October 13, 2023
A new wave of college closures is expected to begin this year.
The colleges won’t be closing solely because of Covid, although it did flip the entire universe of higher education on its head. But many struggling colleges have been able to keep their doors open longer than expected in part because of help from federal and state Covid relief funding. Now, for many, those funding streams have run dry and it’s time to face the inevitable.
Holy Names University in California and Cazenovia College in New York are among those that recently announced plans to close and re-route their students after the spring semester. They will join the list of 35 colleges that closed their only or final campus in 2021, and 48 more in 2022, according to an analysis of federal data by the State Higher Education Executive Officers Association.
More such closure announcements are expected, this year and next. Students are often victims, too, in that many of them give up their studies or are unable to find a new path to earning a degree.
Most of the colleges that will close in the coming years have been on wobbly ground since before the pandemic took hold, said David Attis, managing director of research at EAB, an education consulting company.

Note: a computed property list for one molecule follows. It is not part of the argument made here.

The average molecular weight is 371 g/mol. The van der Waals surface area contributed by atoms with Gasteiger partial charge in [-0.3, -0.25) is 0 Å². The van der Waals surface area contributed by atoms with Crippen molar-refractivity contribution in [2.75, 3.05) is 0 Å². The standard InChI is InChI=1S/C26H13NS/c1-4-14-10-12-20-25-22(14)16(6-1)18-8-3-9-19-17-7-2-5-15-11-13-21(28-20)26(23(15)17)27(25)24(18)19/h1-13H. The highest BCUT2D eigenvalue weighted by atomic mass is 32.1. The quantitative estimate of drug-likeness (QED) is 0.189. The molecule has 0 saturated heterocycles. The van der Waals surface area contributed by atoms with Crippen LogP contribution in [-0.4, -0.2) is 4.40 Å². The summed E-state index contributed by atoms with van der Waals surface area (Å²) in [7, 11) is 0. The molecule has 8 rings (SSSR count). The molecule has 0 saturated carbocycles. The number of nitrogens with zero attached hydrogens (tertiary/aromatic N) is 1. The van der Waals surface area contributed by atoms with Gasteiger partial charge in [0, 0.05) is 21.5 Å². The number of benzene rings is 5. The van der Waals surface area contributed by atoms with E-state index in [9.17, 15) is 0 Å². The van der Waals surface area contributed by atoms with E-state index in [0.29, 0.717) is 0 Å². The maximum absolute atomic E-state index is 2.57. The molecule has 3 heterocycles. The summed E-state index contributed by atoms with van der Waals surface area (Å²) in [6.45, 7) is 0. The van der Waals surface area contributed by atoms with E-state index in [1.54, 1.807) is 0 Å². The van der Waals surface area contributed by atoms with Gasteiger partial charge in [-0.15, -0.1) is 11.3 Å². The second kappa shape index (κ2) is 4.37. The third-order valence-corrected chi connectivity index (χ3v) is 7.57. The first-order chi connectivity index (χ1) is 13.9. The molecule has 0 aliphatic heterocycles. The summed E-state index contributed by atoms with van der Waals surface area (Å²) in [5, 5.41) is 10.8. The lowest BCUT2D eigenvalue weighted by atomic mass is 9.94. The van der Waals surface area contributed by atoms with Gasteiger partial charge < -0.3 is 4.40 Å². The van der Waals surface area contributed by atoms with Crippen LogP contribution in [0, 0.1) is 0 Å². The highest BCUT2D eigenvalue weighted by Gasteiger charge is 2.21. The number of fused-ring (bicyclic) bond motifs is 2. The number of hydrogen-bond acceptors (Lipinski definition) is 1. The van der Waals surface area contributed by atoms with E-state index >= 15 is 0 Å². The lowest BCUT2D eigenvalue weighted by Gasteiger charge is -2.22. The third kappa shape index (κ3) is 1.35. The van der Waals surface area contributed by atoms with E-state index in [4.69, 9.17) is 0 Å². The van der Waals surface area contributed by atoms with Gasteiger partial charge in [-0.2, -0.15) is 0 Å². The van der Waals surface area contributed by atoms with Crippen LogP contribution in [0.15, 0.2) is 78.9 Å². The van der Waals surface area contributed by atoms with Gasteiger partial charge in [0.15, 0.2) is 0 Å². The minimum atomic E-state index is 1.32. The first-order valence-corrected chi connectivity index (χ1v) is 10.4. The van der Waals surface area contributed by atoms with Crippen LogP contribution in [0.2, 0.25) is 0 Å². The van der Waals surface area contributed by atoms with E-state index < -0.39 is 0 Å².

Enrollment in nearly every type of college took a hit during the pandemic, and birth-rate calculations suggest it’s only going to get worse, with fewer high school seniors graduating after 2025. When fewer students enroll in college, institutional revenue declines, but costs almost never do, which creates a problem.
Now, for colleges that were already in a precarious financial situation before the pandemic, Attis said, “the choice is close or collaborate.”
Colleges can stabilize by pooling their resources and working together, Attis said, like Bloomfield College and Montclair State University in New Jersey, which announced plans to merge by June of this year.
But this approach can be challenging. Often, the colleges that find themselves in these predicaments are relatively small and serve a niche community of students, rather than drawing from a broad, national pool, Attis said. They tend to be regionally specific, single-gender, religiously affiliated, or narrowly focused in what they teach.
And even when they share similarities with another college, each campus tends to have its own distinct identity and often administrators prefer to maintain autonomy, Attis said.